Yesterday, the AI startup Anthropic published a paper detailing the successful interpretation of the inner workings of a large language model (LLM). LLMs are notoriously opaque — their size, complexity, and numeric representation of human language have hitherto defied explanation — so it’s impossible to understand why inputs lead to outputs.

Anthropic used a technique called dictionary learning, leveraging a sparse encoder to isolate specific concepts within its Claude 3 Sonnet model. The technique allowed them to extract millions of features, including specific entities like the Golden Gate Bridge as well as more abstract ideas such as gender bias. They were then able to map the proximity of related concepts such as “inner conflict” and “Catch-22.” Most importantly, they were able to activate and suppress features to change model behavior.

So it’s time to bust out the champagne, because we’ve solved genAI explainability, right?

Not quite. Anthropic only identified a small subset of the features within the model. Interpreting the entire model would be too costly — “the computation required by our current approach would vastly exceed the compute used to train the model in the first place,” Anthropic admitted. The paper is essentially proof that explainability is possible, given adequate resources.

It is time to marshal those resources. Investing in generative AI explainability is necessary for the future success of AI because:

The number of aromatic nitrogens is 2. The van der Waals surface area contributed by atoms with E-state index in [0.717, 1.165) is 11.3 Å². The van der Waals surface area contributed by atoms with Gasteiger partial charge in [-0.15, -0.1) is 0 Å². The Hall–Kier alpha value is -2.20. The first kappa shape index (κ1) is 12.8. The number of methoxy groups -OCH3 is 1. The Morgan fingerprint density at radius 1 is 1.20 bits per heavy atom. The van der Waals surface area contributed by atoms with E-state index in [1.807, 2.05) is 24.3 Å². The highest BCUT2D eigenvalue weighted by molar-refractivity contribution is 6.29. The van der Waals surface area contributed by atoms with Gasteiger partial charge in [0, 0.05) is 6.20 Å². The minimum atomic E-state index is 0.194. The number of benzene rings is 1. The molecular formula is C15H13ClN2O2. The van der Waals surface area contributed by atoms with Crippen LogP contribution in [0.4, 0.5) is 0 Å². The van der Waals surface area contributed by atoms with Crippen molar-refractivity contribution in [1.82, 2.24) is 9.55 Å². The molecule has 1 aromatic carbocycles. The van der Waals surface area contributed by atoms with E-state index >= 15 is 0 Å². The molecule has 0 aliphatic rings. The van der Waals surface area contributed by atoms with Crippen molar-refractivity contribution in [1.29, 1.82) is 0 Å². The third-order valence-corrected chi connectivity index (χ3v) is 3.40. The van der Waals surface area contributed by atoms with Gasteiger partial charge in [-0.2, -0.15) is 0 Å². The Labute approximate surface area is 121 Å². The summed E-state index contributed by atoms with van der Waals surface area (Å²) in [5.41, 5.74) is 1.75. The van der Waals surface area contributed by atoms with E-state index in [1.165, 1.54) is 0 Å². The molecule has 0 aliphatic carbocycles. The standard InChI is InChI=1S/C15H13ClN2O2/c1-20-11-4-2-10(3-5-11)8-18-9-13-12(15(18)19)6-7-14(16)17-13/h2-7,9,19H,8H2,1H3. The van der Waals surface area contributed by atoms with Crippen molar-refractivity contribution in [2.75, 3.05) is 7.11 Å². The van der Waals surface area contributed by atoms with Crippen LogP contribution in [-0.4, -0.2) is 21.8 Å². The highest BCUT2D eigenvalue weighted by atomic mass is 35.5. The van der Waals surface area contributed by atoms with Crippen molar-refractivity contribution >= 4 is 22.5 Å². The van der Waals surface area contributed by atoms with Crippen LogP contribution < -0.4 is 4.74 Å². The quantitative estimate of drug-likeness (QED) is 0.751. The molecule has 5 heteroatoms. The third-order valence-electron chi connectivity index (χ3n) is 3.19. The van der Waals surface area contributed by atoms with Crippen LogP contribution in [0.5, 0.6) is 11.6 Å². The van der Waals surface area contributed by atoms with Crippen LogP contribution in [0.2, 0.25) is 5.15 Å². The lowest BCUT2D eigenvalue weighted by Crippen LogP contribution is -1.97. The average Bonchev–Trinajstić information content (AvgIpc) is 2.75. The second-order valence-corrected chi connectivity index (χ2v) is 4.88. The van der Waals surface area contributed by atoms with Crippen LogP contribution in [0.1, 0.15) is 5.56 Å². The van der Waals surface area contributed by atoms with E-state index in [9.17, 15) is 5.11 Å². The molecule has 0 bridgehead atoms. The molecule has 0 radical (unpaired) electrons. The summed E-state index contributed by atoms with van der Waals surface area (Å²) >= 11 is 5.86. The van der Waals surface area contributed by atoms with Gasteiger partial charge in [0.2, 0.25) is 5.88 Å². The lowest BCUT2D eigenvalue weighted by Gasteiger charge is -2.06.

• There is no alignment without explainability. Over the last six months, I have been conducting research on AI alignment with Brian Hopkins and Enza Iannopollo. We have found that the limitations of current AI approaches make misalignment inevitable. AI misalignment could create catastrophic consequences for businesses and society. Full model explainability would enable us to tweak the very DNA of LLMs, bringing them into alignment with business and societal needs.
  • Opacity precludes insight. The world is enamored of LLMs’ ability to produce novel text, audio, images, video, and code. But we are currently ignorant of the patterns that the models learned about humanity to produce those outputs. The training of LLMs could be considered the largest sociological study of humanity in the history of the world. Unfortunately, without explainability, we have no way of interpreting the study’s results.
  • Transparency is AI’s most powerful trust lever. The opacity of AI has created a significant trust gap that only transparency can fully bridge. Until we can explain exactly how a prompt leads to a response, there will be skepticism among consumers, regulators, and business stakeholders alike. Anthropic’s research is a step in the right direction. It is not the bridge itself, but it does show how the bridge may be constructed with adequate time and resources.

Explainability of predictive AI was a vexing issue a decade ago. Now it is largely solved, thanks to the hard work of diligent researchers responding to the demands of industry. It’s time to make similar demands. The success of AI depends on it.

If you’d like to discuss explainability further, please feel free to schedule an inquiry or guidance session.